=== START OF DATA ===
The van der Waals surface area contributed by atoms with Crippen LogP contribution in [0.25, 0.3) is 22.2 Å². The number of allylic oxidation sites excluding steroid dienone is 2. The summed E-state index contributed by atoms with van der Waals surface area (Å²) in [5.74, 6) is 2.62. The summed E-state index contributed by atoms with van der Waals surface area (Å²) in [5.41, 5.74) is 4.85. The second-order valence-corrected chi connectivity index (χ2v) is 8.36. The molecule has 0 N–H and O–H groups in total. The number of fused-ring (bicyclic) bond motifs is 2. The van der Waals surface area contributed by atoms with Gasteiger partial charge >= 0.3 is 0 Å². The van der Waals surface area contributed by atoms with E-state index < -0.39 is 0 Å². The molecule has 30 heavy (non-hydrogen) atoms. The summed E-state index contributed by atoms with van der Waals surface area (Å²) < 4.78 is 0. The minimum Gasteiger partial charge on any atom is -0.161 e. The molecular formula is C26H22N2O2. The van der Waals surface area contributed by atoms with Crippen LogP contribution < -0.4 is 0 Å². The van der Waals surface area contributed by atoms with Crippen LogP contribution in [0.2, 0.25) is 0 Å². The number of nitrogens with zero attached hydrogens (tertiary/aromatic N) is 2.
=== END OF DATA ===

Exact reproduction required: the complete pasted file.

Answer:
The van der Waals surface area contributed by atoms with Crippen LogP contribution in [0.25, 0.3) is 22.2 Å². The number of allylic oxidation sites excluding steroid dienone is 2. The summed E-state index contributed by atoms with van der Waals surface area (Å²) in [5.74, 6) is 2.62. The summed E-state index contributed by atoms with van der Waals surface area (Å²) in [5.41, 5.74) is 4.85. The second-order valence-corrected chi connectivity index (χ2v) is 8.36. The molecule has 0 N–H and O–H groups in total. The number of fused-ring (bicyclic) bond motifs is 2. The van der Waals surface area contributed by atoms with Gasteiger partial charge >= 0.3 is 0 Å². The van der Waals surface area contributed by atoms with E-state index < -0.39 is 0 Å². The molecule has 30 heavy (non-hydrogen) atoms. The summed E-state index contributed by atoms with van der Waals surface area (Å²) < 4.78 is 0. The minimum Gasteiger partial charge on any atom is -0.161 e. The molecular formula is C26H22N2O2. The van der Waals surface area contributed by atoms with Crippen LogP contribution < -0.4 is 0 Å². The van der Waals surface area contributed by atoms with Crippen LogP contribution in [0.2, 0.25) is 0 Å². The number of nitrogens with zero attached hydrogens (tertiary/aromatic N) is 2.